In my roller coaster blog I wrote the following on November 8, 2011:

Tomorrow  I take part in Sharon Smith’s lecture at Regent College, speaking to upcoming pastors. Sharon is the founder of Sanctuary Mental Health Ministries. I will tell them what it’s like to live with bipolar disorder. I will describe what my life is like now-a-days. Can I help them understand? Even a little bit? Enough so that they’ll be compassionate towards others who have bipolar disorder? Enough so that they’ll know how to offer support?

I remember a time not too many years ago, before I wrote A Firm Place to Stand before Living Room, and before Sanctuary, when I tried to interest various seminaries in town in having someone speak to their counselling students about mental illness. Nothing happened. There was no interest. Maybe I didn’t have the credentials. As a person with mental illness, it appeared I was not trusted to have my thoughts considered seriously.

But how things are changing, I wrote again on November 8th, 2011.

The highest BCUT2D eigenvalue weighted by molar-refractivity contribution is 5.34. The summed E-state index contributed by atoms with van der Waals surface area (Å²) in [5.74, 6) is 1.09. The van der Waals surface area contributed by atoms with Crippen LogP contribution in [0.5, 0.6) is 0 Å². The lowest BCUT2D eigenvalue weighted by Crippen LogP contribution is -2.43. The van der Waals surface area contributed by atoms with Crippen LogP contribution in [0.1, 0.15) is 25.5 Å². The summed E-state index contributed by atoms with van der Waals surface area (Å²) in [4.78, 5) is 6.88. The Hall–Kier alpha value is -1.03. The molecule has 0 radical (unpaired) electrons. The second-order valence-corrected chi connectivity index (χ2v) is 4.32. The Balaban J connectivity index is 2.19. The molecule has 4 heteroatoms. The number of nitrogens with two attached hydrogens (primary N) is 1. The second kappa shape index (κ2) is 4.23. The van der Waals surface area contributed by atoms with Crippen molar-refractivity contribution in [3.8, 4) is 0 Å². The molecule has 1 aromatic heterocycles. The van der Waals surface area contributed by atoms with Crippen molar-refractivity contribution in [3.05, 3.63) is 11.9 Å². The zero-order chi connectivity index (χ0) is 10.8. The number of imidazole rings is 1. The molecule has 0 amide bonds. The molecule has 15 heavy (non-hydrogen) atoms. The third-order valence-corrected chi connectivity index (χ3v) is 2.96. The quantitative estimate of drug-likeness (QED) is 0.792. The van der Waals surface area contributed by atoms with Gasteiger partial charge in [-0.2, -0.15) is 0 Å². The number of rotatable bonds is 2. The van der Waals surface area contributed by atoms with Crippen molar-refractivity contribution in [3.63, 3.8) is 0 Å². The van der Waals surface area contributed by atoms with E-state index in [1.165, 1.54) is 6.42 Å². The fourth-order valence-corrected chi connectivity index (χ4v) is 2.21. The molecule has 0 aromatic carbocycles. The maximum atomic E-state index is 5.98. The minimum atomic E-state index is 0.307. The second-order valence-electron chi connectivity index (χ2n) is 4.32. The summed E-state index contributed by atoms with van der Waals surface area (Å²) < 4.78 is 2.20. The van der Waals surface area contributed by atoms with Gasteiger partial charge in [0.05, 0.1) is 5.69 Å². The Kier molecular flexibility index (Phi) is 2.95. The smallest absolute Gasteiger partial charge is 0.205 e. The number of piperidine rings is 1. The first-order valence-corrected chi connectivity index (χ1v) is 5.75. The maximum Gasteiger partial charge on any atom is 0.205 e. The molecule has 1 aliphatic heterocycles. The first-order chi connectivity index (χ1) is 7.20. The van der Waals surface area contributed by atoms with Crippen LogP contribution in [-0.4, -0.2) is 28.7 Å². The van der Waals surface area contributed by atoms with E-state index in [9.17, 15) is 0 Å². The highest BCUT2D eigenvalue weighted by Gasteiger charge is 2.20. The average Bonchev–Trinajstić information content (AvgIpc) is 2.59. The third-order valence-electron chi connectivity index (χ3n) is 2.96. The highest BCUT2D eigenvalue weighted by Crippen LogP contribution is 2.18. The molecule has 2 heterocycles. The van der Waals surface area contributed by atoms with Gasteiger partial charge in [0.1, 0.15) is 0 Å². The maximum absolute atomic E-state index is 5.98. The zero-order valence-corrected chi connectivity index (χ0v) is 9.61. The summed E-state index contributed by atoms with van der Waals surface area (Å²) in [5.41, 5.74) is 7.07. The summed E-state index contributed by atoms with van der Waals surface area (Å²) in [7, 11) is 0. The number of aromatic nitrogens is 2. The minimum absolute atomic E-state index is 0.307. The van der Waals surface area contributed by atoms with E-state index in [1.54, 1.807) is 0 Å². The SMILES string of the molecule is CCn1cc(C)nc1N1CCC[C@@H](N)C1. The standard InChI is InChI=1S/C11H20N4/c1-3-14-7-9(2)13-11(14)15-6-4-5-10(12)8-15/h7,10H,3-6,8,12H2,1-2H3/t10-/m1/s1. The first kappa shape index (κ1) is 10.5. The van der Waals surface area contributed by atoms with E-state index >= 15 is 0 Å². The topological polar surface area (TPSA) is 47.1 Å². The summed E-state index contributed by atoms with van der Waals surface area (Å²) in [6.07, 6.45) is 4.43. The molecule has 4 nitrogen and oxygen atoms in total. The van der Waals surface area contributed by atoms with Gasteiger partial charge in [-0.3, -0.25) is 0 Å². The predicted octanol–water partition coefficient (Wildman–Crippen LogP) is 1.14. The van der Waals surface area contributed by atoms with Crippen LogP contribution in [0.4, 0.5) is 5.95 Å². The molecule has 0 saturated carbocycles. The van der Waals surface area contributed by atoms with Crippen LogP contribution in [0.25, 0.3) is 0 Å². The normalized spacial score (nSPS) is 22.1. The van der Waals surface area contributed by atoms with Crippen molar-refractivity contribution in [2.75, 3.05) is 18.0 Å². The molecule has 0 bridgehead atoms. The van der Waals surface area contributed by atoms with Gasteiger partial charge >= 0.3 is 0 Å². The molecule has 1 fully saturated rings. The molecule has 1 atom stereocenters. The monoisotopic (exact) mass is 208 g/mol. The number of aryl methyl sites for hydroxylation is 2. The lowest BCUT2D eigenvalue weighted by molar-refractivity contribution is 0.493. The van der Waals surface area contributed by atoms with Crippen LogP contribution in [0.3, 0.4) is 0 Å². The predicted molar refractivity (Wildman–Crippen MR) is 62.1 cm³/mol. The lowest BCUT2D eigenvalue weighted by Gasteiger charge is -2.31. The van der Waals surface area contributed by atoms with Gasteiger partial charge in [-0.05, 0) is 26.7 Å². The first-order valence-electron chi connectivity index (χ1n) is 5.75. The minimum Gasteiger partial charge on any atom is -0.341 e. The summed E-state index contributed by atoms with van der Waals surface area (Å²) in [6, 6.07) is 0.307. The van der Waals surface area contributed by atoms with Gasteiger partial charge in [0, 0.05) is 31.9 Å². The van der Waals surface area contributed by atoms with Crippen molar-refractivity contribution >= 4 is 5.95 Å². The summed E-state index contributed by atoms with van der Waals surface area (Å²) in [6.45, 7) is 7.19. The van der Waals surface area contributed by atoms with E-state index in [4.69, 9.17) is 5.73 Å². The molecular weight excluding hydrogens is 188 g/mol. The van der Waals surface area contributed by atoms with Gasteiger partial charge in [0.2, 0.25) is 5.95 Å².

Tomorrow Dr. Sharon Smith will be presenting a three-hour lecture at Regent College in Vancouver on mental health recovery in the Church. Caroline Penhale and I will be speaking as well. I will tell my story and will talk about the Living Room support ministry.

The next day I reported the following:

Have to let you know that the talk at Regent went well. I felt calm—exceedingly calm. Not nervous, not shaking as I had been the couple of days before the talks. And I knew it was because people were praying for me and I prayed for myself. Trouble was—and I feel bad about this—I’m pretty sure I talked far longer than I should have. Sharon ran out of time and at the end had to cram an hour of material into half an hour. I feel bad about that.

My presentation at the very end of the lecture, where I talked about Living Room, went much better. I was able to fit everything into 5 minutes and yet feel I said all I needed to say. The note I ended on was that it would be wonderful if the whole church could be like Living Room. A place where people can be authentic and not have to hide painful things they live with because of shame.

And today, in 2023, I would add this: If the Church could only be a place where individuals with the unique needs of people with mental health challenges could be fed the kind of food they hunger for. Their need for spiritually rich support is a calling the Church should be responding to . . . if they only would.

In case you’re interested in the history of mental health and the Church, you might find this old blog an interesting read. It dates back from 2006 the year when Living Room was founded. Very casual with lots of comments from readers. It was a different world back then,